Talk:EFI system partition

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Needs extensive updating[edit]

As with any technology, the information on this has changed rapidly. Would someone volunteer to update various sections, especially the GRUB2/Linux discussion. Thanks MxBuck (talk) 22:12, 4 February 2018 (UTC)

No ill effects?[edit]

"On Apple's Intel-based Macintosh computers, the EFI partition can be deleted without ill effect"

The system wll boot, but "without ill effects" is wrong. This is used as a location to place executables for the EFI system to perform firmware updates. See and —Preceding unsigned comment added by (talkcontribs) 20:37, 12 April 2009

Verified and applied. the link has gone dead, so didn't include that. Hungry Charlie (talk) 21:02, 7 August 2009 (UTC)


Which file-system should the partition be formatted to (FAT, UFS, EXT)?

Stlman (talk) 22:38, 22 November 2011 (UTC)

FAT. --Matthiaspaul (talk) 18:45, 13 August 2012 (UTC)

"Windows XP 64-bit edition" refers to Windows for IA64, not x86-64[edit]

Quote from the article: "On Windows XP 64-Bit Edition and later, access to the EFI System partition is obtained by running the mountvol /s command."

This is actually pretty obscure information and not interesting in general, instead misleading. "64-bit Edition" refers to Windows for the IA64 architecture. This command will do nothing on x86-64 architecture Windows. Executing "mountvol /?" still confusingly shows the "/s" command, but the full documentation is clear:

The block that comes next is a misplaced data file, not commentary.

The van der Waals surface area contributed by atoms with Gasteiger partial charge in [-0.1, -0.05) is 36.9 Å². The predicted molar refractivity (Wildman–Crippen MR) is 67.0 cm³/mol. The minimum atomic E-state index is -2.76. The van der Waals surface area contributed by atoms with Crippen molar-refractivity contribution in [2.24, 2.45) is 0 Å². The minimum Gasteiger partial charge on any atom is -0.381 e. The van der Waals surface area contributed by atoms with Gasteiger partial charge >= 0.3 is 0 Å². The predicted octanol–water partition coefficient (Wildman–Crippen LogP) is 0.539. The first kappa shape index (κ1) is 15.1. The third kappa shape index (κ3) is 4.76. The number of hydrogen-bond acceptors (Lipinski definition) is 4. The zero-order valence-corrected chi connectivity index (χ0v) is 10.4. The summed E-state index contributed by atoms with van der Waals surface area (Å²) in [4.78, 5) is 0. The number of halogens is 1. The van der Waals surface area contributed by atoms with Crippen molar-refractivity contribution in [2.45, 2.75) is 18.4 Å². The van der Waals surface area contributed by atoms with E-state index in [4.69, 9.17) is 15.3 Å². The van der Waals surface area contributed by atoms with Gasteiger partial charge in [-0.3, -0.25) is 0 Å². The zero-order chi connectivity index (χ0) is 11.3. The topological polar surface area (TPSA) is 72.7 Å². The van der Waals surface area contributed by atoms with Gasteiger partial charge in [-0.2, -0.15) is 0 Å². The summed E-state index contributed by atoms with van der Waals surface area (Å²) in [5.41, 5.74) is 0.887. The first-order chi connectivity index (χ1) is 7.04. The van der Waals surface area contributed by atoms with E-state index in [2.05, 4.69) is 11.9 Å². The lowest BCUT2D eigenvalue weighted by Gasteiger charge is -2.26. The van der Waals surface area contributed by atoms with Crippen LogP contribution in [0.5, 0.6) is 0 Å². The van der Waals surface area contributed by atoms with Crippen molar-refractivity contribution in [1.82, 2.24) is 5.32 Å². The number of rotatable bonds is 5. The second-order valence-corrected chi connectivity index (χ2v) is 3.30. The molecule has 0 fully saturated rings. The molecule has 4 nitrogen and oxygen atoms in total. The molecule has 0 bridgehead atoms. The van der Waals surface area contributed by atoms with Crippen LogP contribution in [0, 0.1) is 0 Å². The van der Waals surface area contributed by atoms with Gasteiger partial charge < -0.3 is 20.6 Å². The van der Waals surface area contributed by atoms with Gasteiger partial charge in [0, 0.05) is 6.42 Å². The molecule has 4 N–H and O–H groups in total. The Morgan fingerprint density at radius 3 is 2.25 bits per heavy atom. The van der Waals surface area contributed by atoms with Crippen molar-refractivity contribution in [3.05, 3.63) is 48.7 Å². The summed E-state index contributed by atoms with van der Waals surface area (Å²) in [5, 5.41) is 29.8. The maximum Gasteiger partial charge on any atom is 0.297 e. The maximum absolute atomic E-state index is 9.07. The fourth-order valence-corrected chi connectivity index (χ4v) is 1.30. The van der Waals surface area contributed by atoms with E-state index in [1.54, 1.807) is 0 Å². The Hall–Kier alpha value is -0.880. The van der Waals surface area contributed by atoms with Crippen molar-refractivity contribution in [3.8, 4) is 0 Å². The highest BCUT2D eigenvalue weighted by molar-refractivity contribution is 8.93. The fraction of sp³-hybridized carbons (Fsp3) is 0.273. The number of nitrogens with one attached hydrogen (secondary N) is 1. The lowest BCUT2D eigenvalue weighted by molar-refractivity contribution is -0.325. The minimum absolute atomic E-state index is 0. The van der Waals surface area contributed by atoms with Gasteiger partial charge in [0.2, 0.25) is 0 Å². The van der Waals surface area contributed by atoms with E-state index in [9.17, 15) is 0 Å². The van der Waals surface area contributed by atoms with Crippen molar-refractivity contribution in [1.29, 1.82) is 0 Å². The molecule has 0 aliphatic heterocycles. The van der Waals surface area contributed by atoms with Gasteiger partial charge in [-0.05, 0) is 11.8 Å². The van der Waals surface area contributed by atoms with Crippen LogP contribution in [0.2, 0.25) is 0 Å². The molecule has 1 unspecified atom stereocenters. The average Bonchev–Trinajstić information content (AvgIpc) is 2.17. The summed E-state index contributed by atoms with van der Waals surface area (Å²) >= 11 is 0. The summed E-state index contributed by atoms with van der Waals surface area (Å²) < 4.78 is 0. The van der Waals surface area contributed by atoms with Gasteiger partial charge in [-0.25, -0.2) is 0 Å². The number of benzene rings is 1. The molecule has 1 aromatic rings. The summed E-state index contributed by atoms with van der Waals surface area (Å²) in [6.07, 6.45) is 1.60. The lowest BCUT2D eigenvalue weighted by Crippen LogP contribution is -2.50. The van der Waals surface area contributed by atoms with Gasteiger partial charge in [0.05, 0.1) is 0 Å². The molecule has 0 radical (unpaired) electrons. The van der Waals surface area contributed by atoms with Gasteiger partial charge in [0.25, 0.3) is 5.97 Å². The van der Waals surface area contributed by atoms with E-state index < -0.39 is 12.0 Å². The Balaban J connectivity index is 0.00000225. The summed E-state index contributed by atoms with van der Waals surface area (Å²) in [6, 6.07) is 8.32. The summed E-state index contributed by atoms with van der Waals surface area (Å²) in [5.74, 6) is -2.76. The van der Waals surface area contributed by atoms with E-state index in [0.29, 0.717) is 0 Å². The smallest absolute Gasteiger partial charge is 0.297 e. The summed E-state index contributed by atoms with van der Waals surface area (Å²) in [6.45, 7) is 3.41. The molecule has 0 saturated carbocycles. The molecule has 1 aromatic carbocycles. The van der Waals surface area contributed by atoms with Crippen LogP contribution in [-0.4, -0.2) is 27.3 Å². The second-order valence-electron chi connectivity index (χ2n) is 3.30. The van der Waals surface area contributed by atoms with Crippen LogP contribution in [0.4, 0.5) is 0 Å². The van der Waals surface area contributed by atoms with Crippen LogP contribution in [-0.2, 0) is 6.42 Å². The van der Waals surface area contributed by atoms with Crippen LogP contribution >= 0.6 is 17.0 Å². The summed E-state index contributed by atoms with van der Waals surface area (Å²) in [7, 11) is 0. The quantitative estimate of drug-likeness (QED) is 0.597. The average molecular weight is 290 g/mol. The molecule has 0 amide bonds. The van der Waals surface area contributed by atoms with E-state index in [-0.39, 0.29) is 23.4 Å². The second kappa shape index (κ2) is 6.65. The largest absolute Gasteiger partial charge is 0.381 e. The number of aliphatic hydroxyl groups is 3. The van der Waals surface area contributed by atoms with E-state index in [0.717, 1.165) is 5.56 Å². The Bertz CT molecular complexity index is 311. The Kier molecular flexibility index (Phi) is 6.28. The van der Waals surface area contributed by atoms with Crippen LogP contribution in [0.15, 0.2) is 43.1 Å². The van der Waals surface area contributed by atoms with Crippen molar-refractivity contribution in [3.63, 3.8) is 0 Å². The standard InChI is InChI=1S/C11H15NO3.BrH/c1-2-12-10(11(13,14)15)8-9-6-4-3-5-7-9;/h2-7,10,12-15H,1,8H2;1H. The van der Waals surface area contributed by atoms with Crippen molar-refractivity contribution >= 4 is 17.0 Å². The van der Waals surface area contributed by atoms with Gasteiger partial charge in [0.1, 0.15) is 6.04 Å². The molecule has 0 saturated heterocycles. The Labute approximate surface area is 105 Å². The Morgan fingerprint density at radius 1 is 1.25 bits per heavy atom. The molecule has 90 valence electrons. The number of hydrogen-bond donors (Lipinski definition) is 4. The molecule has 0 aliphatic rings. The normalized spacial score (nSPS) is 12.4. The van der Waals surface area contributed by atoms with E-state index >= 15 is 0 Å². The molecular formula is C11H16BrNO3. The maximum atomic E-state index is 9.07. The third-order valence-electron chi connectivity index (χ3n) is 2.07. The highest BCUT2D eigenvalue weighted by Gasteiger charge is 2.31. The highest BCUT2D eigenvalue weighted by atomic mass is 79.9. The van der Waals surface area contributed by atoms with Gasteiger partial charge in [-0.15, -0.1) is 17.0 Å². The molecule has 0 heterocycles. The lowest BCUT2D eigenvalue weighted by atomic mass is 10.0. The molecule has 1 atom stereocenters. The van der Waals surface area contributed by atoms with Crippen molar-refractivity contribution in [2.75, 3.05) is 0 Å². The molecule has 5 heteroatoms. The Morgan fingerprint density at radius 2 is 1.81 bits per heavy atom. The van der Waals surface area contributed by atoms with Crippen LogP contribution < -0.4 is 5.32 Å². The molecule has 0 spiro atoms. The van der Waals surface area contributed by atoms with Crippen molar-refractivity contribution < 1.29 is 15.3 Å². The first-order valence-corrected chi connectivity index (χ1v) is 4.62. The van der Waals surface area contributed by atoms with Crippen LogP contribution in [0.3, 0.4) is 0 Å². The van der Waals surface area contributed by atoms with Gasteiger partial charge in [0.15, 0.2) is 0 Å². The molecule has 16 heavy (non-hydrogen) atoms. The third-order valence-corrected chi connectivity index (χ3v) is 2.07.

Quote: "Mounts the EFI system partition on the specified drive. Available on Itanium-based computers only."

To obtain access to this partition on x86-64 Windows, it can be assigned a drive letter in the Windows "diskpart" command line tool. — Preceding unsigned comment added by (talk) 09:24, 23 October 2013 (UTC)

Hello there! Please be welcome to edit the article, providing appropriate references at the same time. Thank you. -- Dsimic (talk) 12:55, 23 October 2013 (UTC)

Sense of paragraph appears to be backward[edit]

"Despite the fact that the UEFI specification requires MBR partition tables to be fully supported,[3] some UEFI firmware implementations immediately switch to the BIOS-based CSM booting upon detecting certain types of partition table on the boot disk, effectively preventing UEFI booting to be performed from EFI System partitions contained on MBR-partitioned disks.[4]"

The wording should likely mean that if both an MBR and EFI System partition exist on disk, the EFI System partition should be preferred, and in (broken) some cases, it isn't. — Preceding unsigned comment added by Bob Collins (talkcontribs) 02:25, 25 September 2015 (UTC)

Thank you for pointing in out, got the wording tweaked a bit so it's more clear. — Dsimic (talk | contribs) 12:14, 25 September 2015 (UTC)

"Why?" question not addressed[edit]

I just read this article, but nowhere does it address the question of why EFI system partitions are any better than boot sectors. In other words, why the change of boot paradigm? – voidxor 02:33, 28 December 2015 (UTC)